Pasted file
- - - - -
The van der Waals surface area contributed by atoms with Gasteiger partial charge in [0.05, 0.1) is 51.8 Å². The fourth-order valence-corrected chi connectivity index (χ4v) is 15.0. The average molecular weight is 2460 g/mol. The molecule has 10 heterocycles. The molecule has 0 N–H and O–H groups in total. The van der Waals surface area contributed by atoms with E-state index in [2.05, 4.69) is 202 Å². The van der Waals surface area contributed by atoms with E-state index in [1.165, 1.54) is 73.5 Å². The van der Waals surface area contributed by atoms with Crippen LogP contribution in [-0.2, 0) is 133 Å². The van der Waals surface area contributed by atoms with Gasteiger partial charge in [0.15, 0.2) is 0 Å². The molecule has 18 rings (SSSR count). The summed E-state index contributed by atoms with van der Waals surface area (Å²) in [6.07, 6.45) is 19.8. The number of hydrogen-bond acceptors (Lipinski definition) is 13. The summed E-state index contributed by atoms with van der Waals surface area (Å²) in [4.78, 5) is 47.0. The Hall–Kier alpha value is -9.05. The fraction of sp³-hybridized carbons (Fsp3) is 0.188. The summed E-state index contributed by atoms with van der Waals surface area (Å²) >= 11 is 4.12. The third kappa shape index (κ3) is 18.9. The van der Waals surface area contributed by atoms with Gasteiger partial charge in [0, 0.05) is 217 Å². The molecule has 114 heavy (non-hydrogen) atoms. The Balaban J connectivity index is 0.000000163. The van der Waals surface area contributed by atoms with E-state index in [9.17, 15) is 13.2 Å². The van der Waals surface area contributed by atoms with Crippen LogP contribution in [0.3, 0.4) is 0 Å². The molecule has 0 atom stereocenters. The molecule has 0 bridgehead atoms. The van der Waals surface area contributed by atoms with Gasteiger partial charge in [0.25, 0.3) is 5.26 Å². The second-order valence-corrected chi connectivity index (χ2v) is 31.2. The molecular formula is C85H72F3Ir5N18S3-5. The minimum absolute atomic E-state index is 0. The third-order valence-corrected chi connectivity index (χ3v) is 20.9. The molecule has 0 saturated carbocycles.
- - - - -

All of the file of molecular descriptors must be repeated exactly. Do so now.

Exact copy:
The van der Waals surface area contributed by atoms with Gasteiger partial charge in [0.05, 0.1) is 51.8 Å². The fourth-order valence-corrected chi connectivity index (χ4v) is 15.0. The average molecular weight is 2460 g/mol. The molecule has 10 heterocycles. The molecule has 0 N–H and O–H groups in total. The van der Waals surface area contributed by atoms with E-state index in [2.05, 4.69) is 202 Å². The van der Waals surface area contributed by atoms with E-state index in [1.165, 1.54) is 73.5 Å². The van der Waals surface area contributed by atoms with Crippen LogP contribution in [-0.2, 0) is 133 Å². The van der Waals surface area contributed by atoms with Gasteiger partial charge in [0.15, 0.2) is 0 Å². The molecule has 18 rings (SSSR count). The summed E-state index contributed by atoms with van der Waals surface area (Å²) in [6.07, 6.45) is 19.8. The number of hydrogen-bond acceptors (Lipinski definition) is 13. The summed E-state index contributed by atoms with van der Waals surface area (Å²) in [4.78, 5) is 47.0. The Hall–Kier alpha value is -9.05. The fraction of sp³-hybridized carbons (Fsp3) is 0.188. The summed E-state index contributed by atoms with van der Waals surface area (Å²) >= 11 is 4.12. The third kappa shape index (κ3) is 18.9. The van der Waals surface area contributed by atoms with Gasteiger partial charge in [0, 0.05) is 217 Å². The molecule has 114 heavy (non-hydrogen) atoms. The Balaban J connectivity index is 0.000000163. The van der Waals surface area contributed by atoms with E-state index in [9.17, 15) is 13.2 Å². The van der Waals surface area contributed by atoms with Crippen LogP contribution in [0.3, 0.4) is 0 Å². The molecule has 0 atom stereocenters. The molecule has 0 bridgehead atoms. The van der Waals surface area contributed by atoms with Gasteiger partial charge in [0.25, 0.3) is 5.26 Å². The second-order valence-corrected chi connectivity index (χ2v) is 31.2. The molecular formula is C85H72F3Ir5N18S3-5. The minimum absolute atomic E-state index is 0. The third-order valence-corrected chi connectivity index (χ3v) is 20.9. The molecule has 0 saturated carbocycles.